Tom Werneck: Ravensburger shot down my game idea with the comment that a competitor already had such a game. Somebody had had the audacity to come up with my idea before I did...
Erwin Glonnegger, the clever and energetic director of the company, remarked that it was one of the game inventor's tools of the trade – knowing what was already on the market. And so I started buying games until my wife said we couldn't afford to do so in the long run. The game column in the German newspaper Die Zeit inspired me to visit the Spielwarenmesse as a games reviewer.
The games flooded in – boxes and boxes of them. That was in 1970. After three fairs, I introduced myself to the Nürnberger Nachrichten newspaper as the new games reviewer for their weekend magazine. With the words, "Write what you want. But just leave now," I was kicked out. But the following weekend, my text and picture appeared in the paper. From then on, I sent more reviews in week after week. It was the start of my career as a games reviewer. Other publications followed and later I discussed games for the weekly newspaper Die Zeit for five years.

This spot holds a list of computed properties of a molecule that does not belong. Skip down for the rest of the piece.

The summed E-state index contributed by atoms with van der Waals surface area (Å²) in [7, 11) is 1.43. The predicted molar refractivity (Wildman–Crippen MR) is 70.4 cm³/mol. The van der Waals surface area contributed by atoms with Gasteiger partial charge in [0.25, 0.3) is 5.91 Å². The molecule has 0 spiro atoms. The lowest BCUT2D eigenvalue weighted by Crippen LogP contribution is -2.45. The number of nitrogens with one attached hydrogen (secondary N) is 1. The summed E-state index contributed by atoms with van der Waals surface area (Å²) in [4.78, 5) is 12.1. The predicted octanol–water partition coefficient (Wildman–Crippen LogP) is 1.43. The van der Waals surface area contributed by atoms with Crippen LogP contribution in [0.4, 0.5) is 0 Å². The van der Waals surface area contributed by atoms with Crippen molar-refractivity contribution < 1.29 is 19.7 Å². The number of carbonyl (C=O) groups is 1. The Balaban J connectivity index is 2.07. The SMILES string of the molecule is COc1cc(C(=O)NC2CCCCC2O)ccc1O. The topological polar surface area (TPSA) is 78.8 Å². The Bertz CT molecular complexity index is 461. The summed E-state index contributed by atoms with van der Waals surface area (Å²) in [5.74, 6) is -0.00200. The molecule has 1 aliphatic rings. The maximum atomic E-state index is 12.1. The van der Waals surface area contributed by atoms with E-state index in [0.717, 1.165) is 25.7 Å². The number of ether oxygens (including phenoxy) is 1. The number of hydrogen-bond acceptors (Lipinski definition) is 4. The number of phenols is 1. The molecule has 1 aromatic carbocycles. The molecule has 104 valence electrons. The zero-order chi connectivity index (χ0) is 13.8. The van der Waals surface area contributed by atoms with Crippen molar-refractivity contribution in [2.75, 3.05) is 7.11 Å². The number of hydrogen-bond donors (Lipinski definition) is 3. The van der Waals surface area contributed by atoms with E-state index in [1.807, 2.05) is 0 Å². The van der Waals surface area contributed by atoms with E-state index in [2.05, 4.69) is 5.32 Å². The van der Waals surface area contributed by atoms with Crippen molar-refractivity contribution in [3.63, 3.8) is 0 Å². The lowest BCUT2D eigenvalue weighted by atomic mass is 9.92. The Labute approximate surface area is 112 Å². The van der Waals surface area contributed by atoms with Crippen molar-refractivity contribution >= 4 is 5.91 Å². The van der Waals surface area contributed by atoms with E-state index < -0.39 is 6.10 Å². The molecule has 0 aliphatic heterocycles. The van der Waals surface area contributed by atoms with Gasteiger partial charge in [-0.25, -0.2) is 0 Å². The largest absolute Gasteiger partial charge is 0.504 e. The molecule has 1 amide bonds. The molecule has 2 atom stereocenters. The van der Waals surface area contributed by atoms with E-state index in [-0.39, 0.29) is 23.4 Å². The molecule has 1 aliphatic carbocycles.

You've been attending the Spielwarenmesse for decades. What's changed?
T.W.: I've been following very closely the gradual evolution from simple but bold beginnings to the leading professional trade fair in the industry today. At the beginning, the work of journalists was of little significance in the overall scheme of the trade fair. This has changed fundamentally and the support for the trade is cutting-edge now.